In 2016, Canada altered its licensing framework to meet the Medical Device Single Audit Program (MDSAP), a multinational auditing organization that satisfies requirements from the relevant regulatory agencies in Australia, Brazil, Japan, and the United States. Though this arrangement allows for less reporting should a business wish to export to more than one of these countries, it adds thousands of dollars to the licensing fees. The cost of certification is negligible for large multinational companies, but can be extremely constraining for small businesses like Tri Hawk.
Tri Hawk has formed beneficial partnerships with external organizations. The firm works extensively with local colleges, including Algonquin College and St. Lawrence College, to develop and build machinery and equipment. In addition, Tri Hawk is a member of various U.S. and Canadian dental and manufacturing organizations, which help the business navigate technically difficult regulations and lobby governments. The company regularly sponsors charitable organizations, having provided over $250,000 in money and equipment to date.
With its recent growth, expansion into global markets, and strong track record of success, Tri Hawk is on track to be recognized as one of the world’s leading manufacturers of high-quality dental burs. The firm’s continuous innovation and commitment to quality is sure to keep both dentists and their patients smiling.
For more information, visit www.trihawk.com
Published on November 11, 2019
Xenopus is the manufacturing arm of Tri Hawk, a manufacturer and supplier of high-quality dental burs. Originally started as an importer of European burs, the firm has developed strong production capabilities and has pushed itself to the forefront of global production of high-quality products. Though the business is subject to extensive and costly regulatory licensing to sell internationally, Tri Hawk is finding success through growing its export base.
Corporate Headquarters: 2 Prospect Road, Morrisburg, Ontario K0C 1X0
- CEO & President: Gustel Fischer
- COO: Joanne Kydd
Year Established: 1969
Number of Employees: 60
Line of Business
NAICS: 339110 - Medical equipment and supplies manufacturing
- Xenopus manufacturers several types of dental burs with a variety of shapes and sizes:
- Standard carbide burs
- Diamond burs
- Finishing burs
- Surgical burs
- Metal and crown cutters
- 80 percent of revenue comes from the “Talon” product line of metal and crown cutters
- Tri Hawk’s burs were among the first designed to be single-use
- With such a specialized product line, Tri Hawk targets those in the dental profession that exclusively look for premium equipment.
- They estimate 20 percent of dentists would fit their “bur connoisseur” target customer
- Typically sells through medical dealers for international sales
- 80 percent of sales are exported
- 70 percent of exports go to Europe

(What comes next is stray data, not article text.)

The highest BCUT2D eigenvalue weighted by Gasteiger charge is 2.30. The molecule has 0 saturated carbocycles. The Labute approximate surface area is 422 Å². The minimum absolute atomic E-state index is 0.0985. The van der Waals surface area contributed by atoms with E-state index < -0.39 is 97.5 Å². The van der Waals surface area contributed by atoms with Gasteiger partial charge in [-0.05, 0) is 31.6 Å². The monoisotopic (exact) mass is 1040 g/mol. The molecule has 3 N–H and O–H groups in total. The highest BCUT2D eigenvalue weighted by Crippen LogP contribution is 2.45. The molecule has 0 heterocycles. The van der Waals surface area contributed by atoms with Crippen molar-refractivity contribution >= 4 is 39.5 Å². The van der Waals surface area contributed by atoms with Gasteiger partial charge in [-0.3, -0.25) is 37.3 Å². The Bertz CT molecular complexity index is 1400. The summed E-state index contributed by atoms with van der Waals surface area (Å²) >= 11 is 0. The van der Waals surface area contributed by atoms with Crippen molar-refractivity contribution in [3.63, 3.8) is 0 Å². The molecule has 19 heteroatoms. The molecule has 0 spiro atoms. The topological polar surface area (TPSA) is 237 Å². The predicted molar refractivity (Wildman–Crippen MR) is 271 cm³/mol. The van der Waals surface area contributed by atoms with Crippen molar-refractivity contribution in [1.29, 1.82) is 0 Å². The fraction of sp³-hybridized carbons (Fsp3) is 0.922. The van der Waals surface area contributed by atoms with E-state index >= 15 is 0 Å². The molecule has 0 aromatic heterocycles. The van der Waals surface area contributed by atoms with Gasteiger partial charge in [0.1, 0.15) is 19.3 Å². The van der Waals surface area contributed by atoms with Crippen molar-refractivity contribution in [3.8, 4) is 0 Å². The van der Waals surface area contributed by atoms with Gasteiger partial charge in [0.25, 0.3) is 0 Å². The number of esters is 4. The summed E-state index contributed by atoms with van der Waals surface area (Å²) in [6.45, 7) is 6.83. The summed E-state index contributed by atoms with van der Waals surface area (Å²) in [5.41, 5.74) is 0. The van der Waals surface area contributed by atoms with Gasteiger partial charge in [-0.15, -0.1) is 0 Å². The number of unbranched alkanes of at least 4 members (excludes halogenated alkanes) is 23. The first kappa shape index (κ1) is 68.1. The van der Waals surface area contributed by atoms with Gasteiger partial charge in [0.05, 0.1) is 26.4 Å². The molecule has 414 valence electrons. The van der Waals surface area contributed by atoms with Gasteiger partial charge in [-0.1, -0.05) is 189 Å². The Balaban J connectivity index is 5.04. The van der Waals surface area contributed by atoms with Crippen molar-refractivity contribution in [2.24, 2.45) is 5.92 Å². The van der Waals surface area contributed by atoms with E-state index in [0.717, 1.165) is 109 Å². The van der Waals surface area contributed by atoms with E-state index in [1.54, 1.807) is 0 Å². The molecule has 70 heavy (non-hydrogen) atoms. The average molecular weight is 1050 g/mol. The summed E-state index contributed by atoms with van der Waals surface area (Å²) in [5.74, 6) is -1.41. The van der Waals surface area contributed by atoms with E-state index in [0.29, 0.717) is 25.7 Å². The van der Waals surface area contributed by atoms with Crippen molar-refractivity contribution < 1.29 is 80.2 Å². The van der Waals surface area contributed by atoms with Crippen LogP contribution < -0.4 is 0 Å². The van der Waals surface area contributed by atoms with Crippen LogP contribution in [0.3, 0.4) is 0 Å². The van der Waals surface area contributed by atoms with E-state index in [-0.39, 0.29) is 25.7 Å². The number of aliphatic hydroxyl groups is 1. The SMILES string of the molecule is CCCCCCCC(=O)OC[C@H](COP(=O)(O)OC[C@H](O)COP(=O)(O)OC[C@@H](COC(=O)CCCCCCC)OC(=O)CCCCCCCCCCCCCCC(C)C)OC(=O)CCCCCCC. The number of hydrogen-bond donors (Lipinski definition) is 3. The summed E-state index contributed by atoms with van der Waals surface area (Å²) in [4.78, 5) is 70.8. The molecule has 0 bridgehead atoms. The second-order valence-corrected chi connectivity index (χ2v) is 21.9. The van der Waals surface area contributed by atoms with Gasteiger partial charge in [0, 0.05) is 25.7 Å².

- 30 percent is split up between over 80 different countries
- Many countries require the burs to be internationally licensed, which can be an extensive and costly process
R&D, Skills and Education
- R&D: Reinvests most of its profits to continuously develop new bur specifications and production techniques
- Skills: In addition to general technical skills, Tri Hawk seeks workers with strong problem solving and creative thinking skills
- Education: Generally, seeks college graduates with a technical background
Tri Hawk was founded in 1969, originally to import high-quality European dental burs for distribution in the Canadian market. In 1986, the decision was made for Tri Hawk to produce high-quality burs itself, and thus Xenopus was established. The firm quickly outgrew its first production facility in Cornwall, Ontario, and moved to a larger one in Morrisburg, Ontario. Over the past thirty years in Morrisburg, Xenopus has increased the size of its production facility several times to meet rising demand for its products.
- Direct competition primarily comes from specialized dental equipment manufacturers in the United States, Germany, and Switzerland
- Indirect competition for cheap, low quality burs primarily comes from China
- The dental bur market is very fragmented and highly competitive as many burs are sold through the same dealer networks
- Gives extensively to many charitable organizations, such as America’s ToothFairy, the Smiles Foundation, and Geneva Community Health
- Member of various dental and manufacturing associations, which help the firm navigate technically-difficult regulations and lobby governmental bodies
- Works with nearby colleges, such as St. Lawrence and Algonquin, for help with designing and building its own machinery
- Solely focused on dental burs, allowing the firm to specialize
- Creates its own manufacturing equipment to fit specific needs
- Tri Hawk’s burs have a breakage rate well below the industry average
- By focusing only on high-quality burs, Tri Hawk is unable to capture a large part of the dental market that is focused on price
- Often unable to achieve the same economies of scale compared to large competitors
- A growing number of international dental trade shows provide opportunities to expand internationally, particularly to developing countries
- As a medical device, dental burs are subject to increasingly extensive and costly regulatory licensing